The stigma of bankruptcy is overwhelming for some people. It is an enduring consequence of bankruptcy for debtors who experience a negative societal perception of bankruptcy filings. The stigma was certainly reinforced by the BAPCPA amendments which aimed at resurrecting the stigmatic effect of filing for bankruptcy. For debtors who face unforeseen and unmanageable financial circumstances, the stigma is burdensome and fails to provide any benefit, especially when bankruptcy could provide a means for debtors to get a “fresh start.”
The filing of a bankruptcy case has a common stigma that debtors do not intend to pay their debts, are trying to defraud creditors, or are otherwise failing to take responsibility for their actions. However, the stigma of a former bankruptcy filing should have no effect on a person’s character for truthfulness and any ensuing stigma only causes undue prejudice.
Stigma affects debtors by unduly pressuring them to repay their debts through stress on their moral conscience. The effect of societal disapproval and shame after filing is daunting to many debtors. However, the stigma is a product of conflicting norms. While society expects people to meet their obligations and repay their debts, society also promotes consumption and makes credit easy to obtain for some who may borrow beyond their means.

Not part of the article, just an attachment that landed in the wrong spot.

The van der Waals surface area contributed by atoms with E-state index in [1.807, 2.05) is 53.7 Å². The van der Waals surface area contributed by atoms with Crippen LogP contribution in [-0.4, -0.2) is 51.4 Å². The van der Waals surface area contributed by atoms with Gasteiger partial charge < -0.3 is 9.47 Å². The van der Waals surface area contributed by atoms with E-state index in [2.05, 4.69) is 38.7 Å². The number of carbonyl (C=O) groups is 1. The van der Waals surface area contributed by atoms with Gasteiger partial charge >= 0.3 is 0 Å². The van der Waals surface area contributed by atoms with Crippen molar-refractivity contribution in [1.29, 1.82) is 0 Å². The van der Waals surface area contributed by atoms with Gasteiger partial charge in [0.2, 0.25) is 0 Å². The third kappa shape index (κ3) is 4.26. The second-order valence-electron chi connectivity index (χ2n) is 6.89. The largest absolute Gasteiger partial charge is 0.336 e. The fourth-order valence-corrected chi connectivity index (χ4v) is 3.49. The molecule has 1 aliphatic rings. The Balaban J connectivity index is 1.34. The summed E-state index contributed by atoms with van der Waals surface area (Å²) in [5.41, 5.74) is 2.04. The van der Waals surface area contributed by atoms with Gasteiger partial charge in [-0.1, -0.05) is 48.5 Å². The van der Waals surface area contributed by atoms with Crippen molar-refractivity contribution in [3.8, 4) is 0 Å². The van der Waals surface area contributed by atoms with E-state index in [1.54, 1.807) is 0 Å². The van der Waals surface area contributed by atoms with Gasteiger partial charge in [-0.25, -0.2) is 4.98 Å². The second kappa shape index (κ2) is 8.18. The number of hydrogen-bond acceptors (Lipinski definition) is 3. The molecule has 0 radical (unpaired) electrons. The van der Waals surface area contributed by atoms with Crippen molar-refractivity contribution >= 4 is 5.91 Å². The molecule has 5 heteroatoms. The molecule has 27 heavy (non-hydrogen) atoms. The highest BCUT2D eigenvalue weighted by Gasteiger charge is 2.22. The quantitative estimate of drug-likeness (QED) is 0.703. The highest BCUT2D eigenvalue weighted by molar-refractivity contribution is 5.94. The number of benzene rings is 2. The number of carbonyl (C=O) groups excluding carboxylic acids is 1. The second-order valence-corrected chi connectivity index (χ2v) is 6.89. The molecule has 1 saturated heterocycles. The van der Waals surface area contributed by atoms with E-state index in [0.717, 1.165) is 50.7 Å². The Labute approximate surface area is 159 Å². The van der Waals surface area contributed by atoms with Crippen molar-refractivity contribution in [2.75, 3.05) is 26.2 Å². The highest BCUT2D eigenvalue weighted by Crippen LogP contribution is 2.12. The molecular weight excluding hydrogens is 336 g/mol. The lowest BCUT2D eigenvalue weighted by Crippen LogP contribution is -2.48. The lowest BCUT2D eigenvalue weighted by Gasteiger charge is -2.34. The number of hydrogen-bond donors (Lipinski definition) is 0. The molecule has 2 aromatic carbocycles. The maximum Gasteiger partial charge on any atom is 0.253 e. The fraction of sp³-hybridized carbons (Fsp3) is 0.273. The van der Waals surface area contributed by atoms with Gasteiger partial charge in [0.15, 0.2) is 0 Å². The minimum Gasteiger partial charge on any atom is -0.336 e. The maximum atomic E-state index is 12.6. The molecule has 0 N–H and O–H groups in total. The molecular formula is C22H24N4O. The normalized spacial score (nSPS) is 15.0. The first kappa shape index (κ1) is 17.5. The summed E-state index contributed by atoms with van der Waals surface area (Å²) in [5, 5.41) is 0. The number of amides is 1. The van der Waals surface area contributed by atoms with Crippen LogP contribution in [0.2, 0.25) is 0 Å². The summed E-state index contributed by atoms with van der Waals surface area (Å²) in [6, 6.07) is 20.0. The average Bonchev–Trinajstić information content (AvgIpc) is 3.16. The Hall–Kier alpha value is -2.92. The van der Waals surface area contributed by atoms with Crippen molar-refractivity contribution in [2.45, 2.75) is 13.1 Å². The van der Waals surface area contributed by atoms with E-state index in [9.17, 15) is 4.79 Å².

While there is no constitutional right to file bankruptcy, filing for bankruptcy is a legal and statutory right that stems from the United States Constitution. This is insignificant as most of the legal rights that Americans regularly enjoy are statutory rights rather than Constitutional rights.
Recently, the Federal Reserve Bank of New York came out with a report Opens a New Window.on BAPCPA, the legislation that “reformed” bankruptcy in 2005 (the last time bankruptcy law was significantly revised). This report demonstrated two significant findings:
- Individuals who filed bankruptcy had access to more new lines of credit than those who did not file but still had financial difficulties; and
- Individuals who filed bankruptcy saw an over time, when compared to those who did not file but still had financial difficulties.
Don’t let the stigma of bankruptcy keep you from solving your financial problems! The experienced South Florida defense attorneys at Loan Lawyers are here to help you if your financial position necessitates the consideration of a bankruptcy case filing under Chapter 7, 11, or 13. To schedule a free consultation at any of our three conveniently located offices, contact Loan Lawyers today by calling 954-523-HELP (4357).